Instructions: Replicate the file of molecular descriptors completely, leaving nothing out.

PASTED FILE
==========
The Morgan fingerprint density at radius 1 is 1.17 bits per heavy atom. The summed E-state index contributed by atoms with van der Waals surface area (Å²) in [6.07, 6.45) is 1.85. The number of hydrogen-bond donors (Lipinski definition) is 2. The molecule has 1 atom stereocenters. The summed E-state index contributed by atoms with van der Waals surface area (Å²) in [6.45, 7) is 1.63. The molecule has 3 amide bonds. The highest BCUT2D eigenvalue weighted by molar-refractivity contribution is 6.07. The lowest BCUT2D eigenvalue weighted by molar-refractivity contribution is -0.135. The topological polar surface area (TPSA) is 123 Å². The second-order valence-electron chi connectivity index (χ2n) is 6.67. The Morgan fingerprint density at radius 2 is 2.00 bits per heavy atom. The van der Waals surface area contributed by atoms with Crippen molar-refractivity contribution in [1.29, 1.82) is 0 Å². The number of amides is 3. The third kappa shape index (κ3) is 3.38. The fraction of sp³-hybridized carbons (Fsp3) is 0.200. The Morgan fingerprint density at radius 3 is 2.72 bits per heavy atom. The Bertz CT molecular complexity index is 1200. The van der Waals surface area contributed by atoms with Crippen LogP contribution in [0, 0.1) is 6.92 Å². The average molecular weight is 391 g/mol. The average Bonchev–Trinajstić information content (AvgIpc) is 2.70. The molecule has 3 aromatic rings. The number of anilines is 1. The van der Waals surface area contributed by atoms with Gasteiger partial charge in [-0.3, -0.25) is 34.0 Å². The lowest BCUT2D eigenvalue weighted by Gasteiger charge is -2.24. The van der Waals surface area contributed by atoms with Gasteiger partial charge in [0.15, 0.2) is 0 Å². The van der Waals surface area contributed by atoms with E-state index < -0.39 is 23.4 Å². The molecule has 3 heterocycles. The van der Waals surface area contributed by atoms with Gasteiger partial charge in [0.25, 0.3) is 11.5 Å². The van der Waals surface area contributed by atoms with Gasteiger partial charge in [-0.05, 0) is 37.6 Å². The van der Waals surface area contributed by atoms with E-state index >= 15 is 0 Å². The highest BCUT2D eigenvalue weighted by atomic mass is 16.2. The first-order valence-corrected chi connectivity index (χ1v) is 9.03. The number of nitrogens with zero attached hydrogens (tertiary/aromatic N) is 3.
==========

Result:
The Morgan fingerprint density at radius 1 is 1.17 bits per heavy atom. The summed E-state index contributed by atoms with van der Waals surface area (Å²) in [6.07, 6.45) is 1.85. The number of hydrogen-bond donors (Lipinski definition) is 2. The molecule has 1 atom stereocenters. The summed E-state index contributed by atoms with van der Waals surface area (Å²) in [6.45, 7) is 1.63. The molecule has 3 amide bonds. The highest BCUT2D eigenvalue weighted by molar-refractivity contribution is 6.07. The lowest BCUT2D eigenvalue weighted by molar-refractivity contribution is -0.135. The topological polar surface area (TPSA) is 123 Å². The second-order valence-electron chi connectivity index (χ2n) is 6.67. The Morgan fingerprint density at radius 2 is 2.00 bits per heavy atom. The van der Waals surface area contributed by atoms with Crippen molar-refractivity contribution in [1.29, 1.82) is 0 Å². The number of amides is 3. The third kappa shape index (κ3) is 3.38. The fraction of sp³-hybridized carbons (Fsp3) is 0.200. The Morgan fingerprint density at radius 3 is 2.72 bits per heavy atom. The Bertz CT molecular complexity index is 1200. The van der Waals surface area contributed by atoms with Crippen LogP contribution in [0, 0.1) is 6.92 Å². The average molecular weight is 391 g/mol. The average Bonchev–Trinajstić information content (AvgIpc) is 2.70. The molecule has 3 aromatic rings. The number of anilines is 1. The van der Waals surface area contributed by atoms with Gasteiger partial charge in [-0.3, -0.25) is 34.0 Å². The lowest BCUT2D eigenvalue weighted by Gasteiger charge is -2.24. The van der Waals surface area contributed by atoms with Gasteiger partial charge in [0.15, 0.2) is 0 Å². The van der Waals surface area contributed by atoms with E-state index < -0.39 is 23.4 Å². The molecule has 3 heterocycles. The van der Waals surface area contributed by atoms with Gasteiger partial charge in [0.25, 0.3) is 11.5 Å². The van der Waals surface area contributed by atoms with Gasteiger partial charge in [-0.05, 0) is 37.6 Å². The van der Waals surface area contributed by atoms with E-state index >= 15 is 0 Å². The highest BCUT2D eigenvalue weighted by atomic mass is 16.2. The first-order valence-corrected chi connectivity index (χ1v) is 9.03. The number of nitrogens with zero attached hydrogens (tertiary/aromatic N) is 3.